FRATTO: We believe Beijing needs to respect Tibetan culture; they need to respect multi-ethnicity in their society. We regret the tensions between ethnic groups and Beijing. The President has said consistently that Beijing needs to have a dialogue with the Dalai Lama.
Q Ethnic groups in Beijing?
MR. FRATTO: And Beijing, so between --
Q Ethnic groups and Beijing.
MR. FRATTO: Right.
Q Has there been any contact between the U.S. government and China about this?
MR. FRATTO: I'm not aware -- not that I've heard since we took off.
Yes, that's got them shaking in their boots. "Got any comments on Tibet?" "Yeah, it's a real shame." "Hey, look, a campaign slur!" And like the Olympics committee of 1939, the one in charge of the upcoming Beijing games is throwing up its hands and claiming there's nothing it can do. From the serene safety of a tropical paradise, we get this stellar soundbite of empathy:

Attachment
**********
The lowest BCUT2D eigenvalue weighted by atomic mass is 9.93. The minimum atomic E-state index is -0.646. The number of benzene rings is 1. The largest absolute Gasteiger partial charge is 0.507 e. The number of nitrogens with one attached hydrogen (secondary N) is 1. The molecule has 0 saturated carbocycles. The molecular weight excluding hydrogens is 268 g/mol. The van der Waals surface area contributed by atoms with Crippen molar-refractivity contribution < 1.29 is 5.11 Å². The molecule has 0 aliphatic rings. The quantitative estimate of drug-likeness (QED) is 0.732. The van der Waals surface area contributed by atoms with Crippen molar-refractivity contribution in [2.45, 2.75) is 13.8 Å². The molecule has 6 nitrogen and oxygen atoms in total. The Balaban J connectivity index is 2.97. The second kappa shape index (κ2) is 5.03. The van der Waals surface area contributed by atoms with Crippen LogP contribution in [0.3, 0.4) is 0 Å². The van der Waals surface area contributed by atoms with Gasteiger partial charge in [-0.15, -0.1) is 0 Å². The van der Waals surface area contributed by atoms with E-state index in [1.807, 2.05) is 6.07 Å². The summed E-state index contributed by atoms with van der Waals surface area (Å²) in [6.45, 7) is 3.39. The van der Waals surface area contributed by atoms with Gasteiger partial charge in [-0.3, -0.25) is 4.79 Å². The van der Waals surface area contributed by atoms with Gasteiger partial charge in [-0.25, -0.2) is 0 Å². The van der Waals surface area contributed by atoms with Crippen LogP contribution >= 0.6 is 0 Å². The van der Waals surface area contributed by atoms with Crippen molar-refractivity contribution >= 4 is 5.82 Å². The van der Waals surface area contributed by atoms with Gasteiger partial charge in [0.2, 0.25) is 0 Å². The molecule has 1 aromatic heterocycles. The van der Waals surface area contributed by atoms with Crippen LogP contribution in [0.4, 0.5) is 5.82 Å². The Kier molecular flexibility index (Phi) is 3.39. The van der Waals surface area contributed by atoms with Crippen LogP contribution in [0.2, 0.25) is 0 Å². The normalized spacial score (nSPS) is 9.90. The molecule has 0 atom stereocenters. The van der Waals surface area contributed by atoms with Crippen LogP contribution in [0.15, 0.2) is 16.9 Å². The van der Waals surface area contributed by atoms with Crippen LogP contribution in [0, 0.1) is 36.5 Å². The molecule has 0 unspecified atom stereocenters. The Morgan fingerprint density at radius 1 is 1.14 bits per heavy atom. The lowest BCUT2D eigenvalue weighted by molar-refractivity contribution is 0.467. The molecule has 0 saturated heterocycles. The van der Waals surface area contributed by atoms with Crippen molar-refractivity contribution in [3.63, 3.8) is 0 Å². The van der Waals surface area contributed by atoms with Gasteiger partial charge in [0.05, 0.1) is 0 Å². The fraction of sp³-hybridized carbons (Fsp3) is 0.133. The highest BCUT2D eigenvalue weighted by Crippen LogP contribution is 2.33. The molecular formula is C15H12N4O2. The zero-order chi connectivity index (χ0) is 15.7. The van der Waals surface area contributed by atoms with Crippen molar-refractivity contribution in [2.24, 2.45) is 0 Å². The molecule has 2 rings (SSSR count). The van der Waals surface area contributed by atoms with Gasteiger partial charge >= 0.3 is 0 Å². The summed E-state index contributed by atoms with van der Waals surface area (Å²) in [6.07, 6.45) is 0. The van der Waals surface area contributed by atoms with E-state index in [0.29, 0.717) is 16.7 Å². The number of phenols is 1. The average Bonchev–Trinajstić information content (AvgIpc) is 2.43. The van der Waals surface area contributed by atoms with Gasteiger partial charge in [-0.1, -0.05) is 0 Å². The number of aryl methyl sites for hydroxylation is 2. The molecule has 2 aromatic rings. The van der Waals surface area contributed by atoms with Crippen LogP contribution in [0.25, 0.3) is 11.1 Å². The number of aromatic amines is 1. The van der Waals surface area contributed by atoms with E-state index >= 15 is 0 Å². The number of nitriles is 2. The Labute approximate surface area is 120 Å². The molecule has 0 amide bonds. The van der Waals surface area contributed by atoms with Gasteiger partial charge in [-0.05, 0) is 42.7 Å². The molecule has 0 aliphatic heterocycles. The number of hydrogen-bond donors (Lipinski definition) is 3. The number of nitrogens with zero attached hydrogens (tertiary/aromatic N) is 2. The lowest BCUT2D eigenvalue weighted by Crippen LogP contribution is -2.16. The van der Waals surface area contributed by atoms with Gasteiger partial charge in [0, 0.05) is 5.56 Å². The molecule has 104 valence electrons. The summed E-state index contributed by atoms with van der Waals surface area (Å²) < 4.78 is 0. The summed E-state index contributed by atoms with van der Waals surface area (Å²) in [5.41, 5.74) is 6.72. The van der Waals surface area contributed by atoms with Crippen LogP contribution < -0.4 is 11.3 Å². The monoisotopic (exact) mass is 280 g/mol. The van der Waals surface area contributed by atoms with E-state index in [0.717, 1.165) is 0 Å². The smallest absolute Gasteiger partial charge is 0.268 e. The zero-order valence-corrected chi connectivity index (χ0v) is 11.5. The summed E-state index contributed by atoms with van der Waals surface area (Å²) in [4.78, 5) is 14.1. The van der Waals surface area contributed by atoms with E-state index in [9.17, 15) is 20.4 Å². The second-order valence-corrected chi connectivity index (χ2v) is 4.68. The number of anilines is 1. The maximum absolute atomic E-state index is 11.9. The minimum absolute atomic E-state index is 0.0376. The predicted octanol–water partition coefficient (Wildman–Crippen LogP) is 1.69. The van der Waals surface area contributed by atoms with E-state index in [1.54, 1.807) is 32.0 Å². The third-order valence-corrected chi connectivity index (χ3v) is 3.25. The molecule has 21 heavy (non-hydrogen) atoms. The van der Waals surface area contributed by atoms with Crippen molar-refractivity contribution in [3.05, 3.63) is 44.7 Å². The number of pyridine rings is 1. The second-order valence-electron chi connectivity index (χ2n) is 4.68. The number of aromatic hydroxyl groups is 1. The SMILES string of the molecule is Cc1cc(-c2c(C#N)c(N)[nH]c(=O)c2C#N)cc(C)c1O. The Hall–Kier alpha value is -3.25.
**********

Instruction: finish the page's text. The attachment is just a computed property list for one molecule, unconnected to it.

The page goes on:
The president of the International Olympic Committee, Jacques Rogge, rejected calls for a boycott of the Games to protest the crackdown.
“We believe that the boycott doesn’t solve anything,” he said Saturday on the Caribbean island of St. Kitts, The Associated Press reported. “On the contrary. It is penalizing innocent athletes and it is stopping the organization from something that definitely is worthwhile organizing.”
That's the same thing they said when Hitler hosted. And they even suggested back then, as they are doing now, that carrying on with the games might make some tiny change for the better. Well, you remember how well that worked out.